02nd Feb2018

Horror-On-Sea 2018 Interview: Richard Elson talks ‘Baby Monitor’

by Philip Rogers
Photo courtesy of J. Douglas Imagery

Photo courtesy of J. Douglas Imagery

What can we expect from your short film Baby Monitor?

A film that’s short, sharp and scary. The team behind Grime (pictured above) have always made films around the 5 minute mark as we want to concentrate on key jumps or atmospheres, we don’t like to drag things out beyond their welcome.

What were your inspirations for writing the film?

I wanted to create something unsettling and scary in an everyday environment. The noise of a baby crying sandwiched between the eerie silence of a house in the countryside offered a great canvas for this.

How long did the film to complete and did you experience any difficulties during filming?

From the outset of Grime we set ourselves rules about filming, the shoot had to be done in a day and had to be completed within a month of writing the idea. Often short films can drag as everyone has to juggle it with paid projects, so we aimed to combat that. On this one the edit took a little longer but we otherwise hit our deadlines. The main trouble we had was with lighting – blacking out a huge country house in the day then losing light while we filmed the exterior scenes.

What were your influences for the look and the style of the film?

For the exterior scenes it was 80s slasher films such as Halloween (1978) so we used a steadicam feel to the movement and gave it an old VHS look. For inside the house I wanted a warm, very dark look, more like Rec or Hush. There are also a few well known horror tropes, such as the spooky doll under the bed and the scratching noises in the bedroom, and even a little Luton bus as the husband comes back to surprise his wife.

What was one of your favourite scenes in the film?

It’s the second bedroom scene. Everything works so well to build a scare there, the alarmed concentration from Rik as he tries to work out what the sounds are and Silvana’s voice through the monitor. The pace of the edit when he dives down under the bed and the sound design, combined with the shadowy lighting and low wide angles make it all come together.

What are the key elements to making a good short horror?

Characters you believe in, pace and sound design. If you care about the characters and see the fear in their eyes that goes a long way. Then there’s the pace, you need to play with the audience so sometimes they’re on edge, waiting for something to happen and sometimes you give them a sudden jump. Then there’s the sound, it adds so much, you can transform a cosy nursery into an ominous threat with just a few key scratches at the window.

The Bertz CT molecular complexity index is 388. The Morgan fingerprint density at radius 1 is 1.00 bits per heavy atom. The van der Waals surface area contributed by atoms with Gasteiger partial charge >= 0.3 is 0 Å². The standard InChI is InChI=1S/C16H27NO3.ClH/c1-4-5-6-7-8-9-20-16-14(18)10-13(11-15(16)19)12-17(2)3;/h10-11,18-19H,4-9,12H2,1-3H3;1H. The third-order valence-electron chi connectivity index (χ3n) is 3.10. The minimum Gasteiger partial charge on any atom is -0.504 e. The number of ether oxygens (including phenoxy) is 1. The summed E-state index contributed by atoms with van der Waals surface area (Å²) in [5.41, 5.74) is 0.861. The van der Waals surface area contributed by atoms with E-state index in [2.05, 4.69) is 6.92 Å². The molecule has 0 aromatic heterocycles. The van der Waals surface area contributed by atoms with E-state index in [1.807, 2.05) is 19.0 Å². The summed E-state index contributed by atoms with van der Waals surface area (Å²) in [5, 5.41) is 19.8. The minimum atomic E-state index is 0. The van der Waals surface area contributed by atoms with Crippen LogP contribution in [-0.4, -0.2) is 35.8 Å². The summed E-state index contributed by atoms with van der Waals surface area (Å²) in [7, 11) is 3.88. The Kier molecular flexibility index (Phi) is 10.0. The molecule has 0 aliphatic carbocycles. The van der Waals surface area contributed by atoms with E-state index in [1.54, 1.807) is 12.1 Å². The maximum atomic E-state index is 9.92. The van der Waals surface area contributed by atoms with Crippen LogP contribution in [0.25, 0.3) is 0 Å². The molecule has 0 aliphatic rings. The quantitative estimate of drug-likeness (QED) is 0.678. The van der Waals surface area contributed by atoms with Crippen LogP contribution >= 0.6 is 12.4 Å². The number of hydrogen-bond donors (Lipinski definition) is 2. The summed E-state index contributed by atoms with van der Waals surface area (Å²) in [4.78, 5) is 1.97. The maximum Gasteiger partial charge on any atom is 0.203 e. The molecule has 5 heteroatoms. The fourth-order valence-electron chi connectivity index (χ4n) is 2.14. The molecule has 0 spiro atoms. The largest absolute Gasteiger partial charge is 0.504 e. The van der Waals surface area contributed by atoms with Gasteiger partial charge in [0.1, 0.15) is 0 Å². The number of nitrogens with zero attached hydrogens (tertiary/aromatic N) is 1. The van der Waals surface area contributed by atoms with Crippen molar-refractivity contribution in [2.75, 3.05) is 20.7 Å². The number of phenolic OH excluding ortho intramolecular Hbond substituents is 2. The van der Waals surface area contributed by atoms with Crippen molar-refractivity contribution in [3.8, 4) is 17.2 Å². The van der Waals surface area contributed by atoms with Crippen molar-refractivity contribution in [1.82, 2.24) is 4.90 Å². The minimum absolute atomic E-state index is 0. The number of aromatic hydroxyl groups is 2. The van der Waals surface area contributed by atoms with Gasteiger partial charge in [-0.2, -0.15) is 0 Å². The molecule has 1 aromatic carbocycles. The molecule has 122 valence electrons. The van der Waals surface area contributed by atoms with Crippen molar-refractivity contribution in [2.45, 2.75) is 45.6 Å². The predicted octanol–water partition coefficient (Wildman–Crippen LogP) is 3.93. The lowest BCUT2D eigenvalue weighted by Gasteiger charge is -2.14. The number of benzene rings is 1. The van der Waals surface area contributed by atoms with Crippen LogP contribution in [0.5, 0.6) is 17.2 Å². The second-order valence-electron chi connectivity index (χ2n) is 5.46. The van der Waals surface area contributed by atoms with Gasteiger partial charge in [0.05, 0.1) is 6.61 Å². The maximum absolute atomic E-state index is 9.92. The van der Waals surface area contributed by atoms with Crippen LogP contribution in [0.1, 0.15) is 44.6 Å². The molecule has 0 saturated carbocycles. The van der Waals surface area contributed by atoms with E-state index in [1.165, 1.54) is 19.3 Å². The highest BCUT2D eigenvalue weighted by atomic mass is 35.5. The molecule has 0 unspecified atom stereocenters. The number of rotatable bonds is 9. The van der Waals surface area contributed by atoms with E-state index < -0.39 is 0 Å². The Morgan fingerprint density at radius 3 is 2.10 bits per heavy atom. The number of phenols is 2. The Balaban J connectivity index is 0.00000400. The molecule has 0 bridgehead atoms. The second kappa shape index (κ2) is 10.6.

Baby Monitor is a release from Grime Horror of which you are a co-creator. How did the company come about and where did the name Grime Horror originate from?

A few years ago John Foxen and I met up to talk about an idea I wanted to explore within horror, I was interested to see if you could make a series of scares with short durations. Within that we’ve tried various experiments from live audience interaction, creating a film from scratch within a day seeing how few people you can make a film with (we managed with one and zero, both of which premiered at Horror-on-Sea) We bounced about various names for the project that evoked a sense of unsettling and nasty shocks without being gorno or camp. It was called Grunge for a bit but we soon settled on Grime as it felt sharper than Grunge.

As well as releasing several films at Horror-on-Sea you have a tradition of the cast all wearing masks at the festival. How did tradition start, and do you have a theme with the masks?

Our first ever film features a little girl in a sheep mask and it was scary as hell just being there on set with her, I think that’s always stayed with us. We’ve since built up an array of masks that work their way into the films or festivals such as Horror-on-Sea. There’s something about a mask that’s scary, you can’t read a person’s face and feel unsettled, you don’t know what they’re thinking or who they are. It’s fun to play around with that.

Do you have any new projects which you are working on?

We have a feature in development that we’re preparing a short concept film for and have something special in the pipeline for next year’s Horror-on-Sea – watch this space!

If someone is looking to make their first film, what advice would you give them?

Plan ahead. Start by identifying what you’re making and what the message or tone is, once you come up with a strong concept you can build that into all your departments: lighting, composition, music, acting, everything can be informed by the themes and influences you work out at this stage. Then work on the script till it’s tight and the best you can make it and then plan the shoot as much as possible. The more you put into preparation the smoother things will go on set, you don’t want to be wasting time making decisions on the day when you’ve got a limited time with the location, cast, crew and equipment.

You have some of your previous films now available to view on http://www.grimehorror.com. Will Baby monitor be made available to view on the website?

Yes, now that it’s had its premiere at Horror-on-Sea we’ll be updating the website soon.

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